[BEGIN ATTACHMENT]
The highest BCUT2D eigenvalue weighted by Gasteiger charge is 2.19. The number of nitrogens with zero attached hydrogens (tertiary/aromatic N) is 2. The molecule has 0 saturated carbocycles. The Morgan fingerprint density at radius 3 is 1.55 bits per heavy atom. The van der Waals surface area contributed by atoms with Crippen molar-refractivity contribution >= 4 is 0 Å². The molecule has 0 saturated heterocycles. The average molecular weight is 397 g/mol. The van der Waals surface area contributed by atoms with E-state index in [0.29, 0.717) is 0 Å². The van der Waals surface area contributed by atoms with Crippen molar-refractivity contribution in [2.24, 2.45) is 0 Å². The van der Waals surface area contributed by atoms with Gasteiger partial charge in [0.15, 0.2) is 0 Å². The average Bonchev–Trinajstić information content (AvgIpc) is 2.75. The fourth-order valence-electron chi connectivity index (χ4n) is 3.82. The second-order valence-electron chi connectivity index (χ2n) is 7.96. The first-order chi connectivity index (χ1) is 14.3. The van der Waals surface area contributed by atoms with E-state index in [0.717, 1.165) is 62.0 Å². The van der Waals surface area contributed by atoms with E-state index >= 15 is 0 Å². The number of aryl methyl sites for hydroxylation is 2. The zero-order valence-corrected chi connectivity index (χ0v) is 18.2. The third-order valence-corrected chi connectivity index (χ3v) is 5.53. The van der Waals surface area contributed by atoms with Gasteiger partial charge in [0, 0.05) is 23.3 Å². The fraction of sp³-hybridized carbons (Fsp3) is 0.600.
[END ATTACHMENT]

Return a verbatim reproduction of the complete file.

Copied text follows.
The highest BCUT2D eigenvalue weighted by Gasteiger charge is 2.19. The number of nitrogens with zero attached hydrogens (tertiary/aromatic N) is 2. The molecule has 0 saturated carbocycles. The Morgan fingerprint density at radius 3 is 1.55 bits per heavy atom. The van der Waals surface area contributed by atoms with Crippen molar-refractivity contribution >= 4 is 0 Å². The molecule has 0 saturated heterocycles. The average molecular weight is 397 g/mol. The van der Waals surface area contributed by atoms with E-state index in [0.29, 0.717) is 0 Å². The van der Waals surface area contributed by atoms with Crippen molar-refractivity contribution in [2.24, 2.45) is 0 Å². The van der Waals surface area contributed by atoms with Gasteiger partial charge in [0.15, 0.2) is 0 Å². The average Bonchev–Trinajstić information content (AvgIpc) is 2.75. The fourth-order valence-electron chi connectivity index (χ4n) is 3.82. The second-order valence-electron chi connectivity index (χ2n) is 7.96. The first-order chi connectivity index (χ1) is 14.3. The van der Waals surface area contributed by atoms with E-state index in [0.717, 1.165) is 62.0 Å². The van der Waals surface area contributed by atoms with E-state index >= 15 is 0 Å². The number of aryl methyl sites for hydroxylation is 2. The zero-order valence-corrected chi connectivity index (χ0v) is 18.2. The third-order valence-corrected chi connectivity index (χ3v) is 5.53. The van der Waals surface area contributed by atoms with Gasteiger partial charge in [0, 0.05) is 23.3 Å². The fraction of sp³-hybridized carbons (Fsp3) is 0.600.